Irish stories

Lately my older son has been demanding “Irish stories”, which is where the whole salmon leap incident came from. This is, in itself, all well and good, but I had forgotten just how much of Irish folklore and mythology is extremely, extremely violent.

As a result, I’ve been doing sort of a on-the-fly bowdlerization of the Mythological Cycle, which is working out OK so far; we had a multi-night rendition of the Sons of Tuireann in which they found relatively peaceful ways of gathering all the random magic items, and Lugh was not in fact an enormous dick at the end. Of course, sugar-coating the violence doesn’t really work that well; the story I told was that the Sons of Tuireann had “hurt Lugh’s father really bad”, but in future installments my son was asking questions about how they killed him.

You can’t really get around Balor taking a spear to the eye, either; in the bedtime version Lugh used the spear that the Sons of Tuireann recovered which has to be immersed in water when not in use, because reincorporation is awesome.

He is freaking fascinated by Irish mythological spears; we had to talk at extreme length about the episode where Sreng of the Firbolg and Bres of the Tuatha de Danann meet on the field of potential battle, size each other up, and say, “Dang, son, where’d you get those sweet spears?”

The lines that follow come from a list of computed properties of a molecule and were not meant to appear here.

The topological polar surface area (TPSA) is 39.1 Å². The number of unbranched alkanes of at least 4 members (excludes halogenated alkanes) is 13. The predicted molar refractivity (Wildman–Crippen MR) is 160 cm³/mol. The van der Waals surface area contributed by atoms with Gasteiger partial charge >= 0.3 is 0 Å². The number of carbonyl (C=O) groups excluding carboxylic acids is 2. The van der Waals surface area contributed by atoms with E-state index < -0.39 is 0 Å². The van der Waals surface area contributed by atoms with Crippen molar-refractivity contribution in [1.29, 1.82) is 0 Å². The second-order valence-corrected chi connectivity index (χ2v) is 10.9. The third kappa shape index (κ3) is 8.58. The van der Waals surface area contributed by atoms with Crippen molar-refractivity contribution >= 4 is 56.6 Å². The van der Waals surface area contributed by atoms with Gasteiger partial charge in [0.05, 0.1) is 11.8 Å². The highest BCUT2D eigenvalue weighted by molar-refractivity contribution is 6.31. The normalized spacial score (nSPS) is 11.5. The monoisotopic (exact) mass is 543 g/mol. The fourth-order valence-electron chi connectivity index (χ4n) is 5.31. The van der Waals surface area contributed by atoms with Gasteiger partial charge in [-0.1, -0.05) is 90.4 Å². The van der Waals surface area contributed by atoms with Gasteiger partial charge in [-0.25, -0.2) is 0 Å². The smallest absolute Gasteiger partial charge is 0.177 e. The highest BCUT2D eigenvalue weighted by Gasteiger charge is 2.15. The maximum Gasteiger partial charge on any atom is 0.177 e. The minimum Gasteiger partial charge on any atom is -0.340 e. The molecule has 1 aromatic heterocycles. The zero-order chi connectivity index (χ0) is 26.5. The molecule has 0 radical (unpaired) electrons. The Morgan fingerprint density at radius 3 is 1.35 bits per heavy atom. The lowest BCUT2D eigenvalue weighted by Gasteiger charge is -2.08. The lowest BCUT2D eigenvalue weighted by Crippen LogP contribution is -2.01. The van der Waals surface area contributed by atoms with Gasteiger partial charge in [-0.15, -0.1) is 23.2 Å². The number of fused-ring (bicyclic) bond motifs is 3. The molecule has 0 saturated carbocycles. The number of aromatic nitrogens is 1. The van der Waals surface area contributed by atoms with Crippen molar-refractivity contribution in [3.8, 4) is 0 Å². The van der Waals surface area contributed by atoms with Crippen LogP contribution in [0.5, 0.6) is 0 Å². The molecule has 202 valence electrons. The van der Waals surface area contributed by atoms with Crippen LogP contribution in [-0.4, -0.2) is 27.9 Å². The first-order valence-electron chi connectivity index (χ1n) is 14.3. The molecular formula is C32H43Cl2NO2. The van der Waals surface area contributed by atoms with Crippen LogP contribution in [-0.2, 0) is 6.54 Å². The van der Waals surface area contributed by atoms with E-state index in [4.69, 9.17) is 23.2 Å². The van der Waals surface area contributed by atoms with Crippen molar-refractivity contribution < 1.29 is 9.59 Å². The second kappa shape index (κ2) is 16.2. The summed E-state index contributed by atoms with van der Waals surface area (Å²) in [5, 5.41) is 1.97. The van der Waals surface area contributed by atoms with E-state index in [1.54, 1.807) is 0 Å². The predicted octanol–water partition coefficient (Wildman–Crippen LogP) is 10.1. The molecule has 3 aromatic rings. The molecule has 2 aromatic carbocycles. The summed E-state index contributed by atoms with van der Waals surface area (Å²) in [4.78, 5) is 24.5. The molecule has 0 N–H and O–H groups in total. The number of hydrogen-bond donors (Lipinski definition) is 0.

I already used up the bits of the Ulster Cycle which are not tragic tales of honor and revenge, which turns out to be not very much of it. A 4-year-old with a younger brother does not need to know the tale of Cu Chulainn and Ferdiad at the ford.

Originally published on Google Plus

A very small flu

This morning, my older son pulled one of his stock shenanigans by deciding that he no longer wanted to eat his carefully planned and negotiated toast sticks with butter and jam because I was also going to make some for his brother, and indeed that he was no longer going to eat anything at all for breakfast. I told him that it is extremely frustrating when he launches his impromptu breakfast boycotts, and I wish he wouldn’t do it. He looked pensive for a moment, and then explained that during the night, a “very small flu” gets into his brain, and makes him act that way, but that after some exercise, he would be all right. He then did a few rounds of calisthenics, proclaimed the flu defeated, and agreed to eat his toast.

I assume that pleading the insanity defense is some kind of development milestone, but I can’t imagine where it would be listed.

Originally published on Google Plus